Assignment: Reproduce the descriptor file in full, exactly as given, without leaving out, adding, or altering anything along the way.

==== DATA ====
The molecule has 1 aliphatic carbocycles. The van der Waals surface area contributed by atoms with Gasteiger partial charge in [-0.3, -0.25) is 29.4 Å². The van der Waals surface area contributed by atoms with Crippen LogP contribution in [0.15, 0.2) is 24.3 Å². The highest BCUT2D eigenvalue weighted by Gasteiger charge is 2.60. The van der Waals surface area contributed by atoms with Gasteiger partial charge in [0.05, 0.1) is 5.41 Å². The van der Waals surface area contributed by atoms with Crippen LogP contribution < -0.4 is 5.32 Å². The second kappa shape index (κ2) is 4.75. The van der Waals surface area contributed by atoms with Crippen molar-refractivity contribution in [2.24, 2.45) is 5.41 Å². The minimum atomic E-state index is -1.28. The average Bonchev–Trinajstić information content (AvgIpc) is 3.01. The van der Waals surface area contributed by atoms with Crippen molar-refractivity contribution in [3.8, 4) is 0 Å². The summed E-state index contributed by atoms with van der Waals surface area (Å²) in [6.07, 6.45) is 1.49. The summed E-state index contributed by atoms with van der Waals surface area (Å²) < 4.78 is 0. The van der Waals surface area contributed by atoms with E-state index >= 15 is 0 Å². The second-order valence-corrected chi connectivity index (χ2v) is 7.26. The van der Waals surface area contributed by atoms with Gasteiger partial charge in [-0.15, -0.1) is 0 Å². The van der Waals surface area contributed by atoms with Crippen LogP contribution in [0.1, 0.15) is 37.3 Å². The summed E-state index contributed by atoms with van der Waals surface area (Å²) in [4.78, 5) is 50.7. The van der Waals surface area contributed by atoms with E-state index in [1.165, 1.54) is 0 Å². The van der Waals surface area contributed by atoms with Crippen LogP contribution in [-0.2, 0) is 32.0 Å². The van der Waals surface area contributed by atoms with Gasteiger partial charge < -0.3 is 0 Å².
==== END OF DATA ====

The molecule has 1 aliphatic carbocycles. The van der Waals surface area contributed by atoms with Gasteiger partial charge in [-0.3, -0.25) is 29.4 Å². The van der Waals surface area contributed by atoms with Crippen LogP contribution in [0.15, 0.2) is 24.3 Å². The highest BCUT2D eigenvalue weighted by Gasteiger charge is 2.60. The van der Waals surface area contributed by atoms with Gasteiger partial charge in [0.05, 0.1) is 5.41 Å². The van der Waals surface area contributed by atoms with Crippen LogP contribution < -0.4 is 5.32 Å². The second kappa shape index (κ2) is 4.75. The van der Waals surface area contributed by atoms with Crippen molar-refractivity contribution in [2.24, 2.45) is 5.41 Å². The minimum atomic E-state index is -1.28. The average Bonchev–Trinajstić information content (AvgIpc) is 3.01. The van der Waals surface area contributed by atoms with Crippen molar-refractivity contribution in [3.8, 4) is 0 Å². The summed E-state index contributed by atoms with van der Waals surface area (Å²) in [6.07, 6.45) is 1.49. The summed E-state index contributed by atoms with van der Waals surface area (Å²) < 4.78 is 0. The van der Waals surface area contributed by atoms with E-state index >= 15 is 0 Å². The second-order valence-corrected chi connectivity index (χ2v) is 7.26. The van der Waals surface area contributed by atoms with Gasteiger partial charge in [-0.15, -0.1) is 0 Å². The van der Waals surface area contributed by atoms with Crippen LogP contribution in [0.1, 0.15) is 37.3 Å². The summed E-state index contributed by atoms with van der Waals surface area (Å²) in [4.78, 5) is 50.7. The van der Waals surface area contributed by atoms with E-state index in [1.165, 1.54) is 0 Å². The van der Waals surface area contributed by atoms with Crippen LogP contribution in [-0.2, 0) is 32.0 Å². The van der Waals surface area contributed by atoms with Gasteiger partial charge < -0.3 is 0 Å².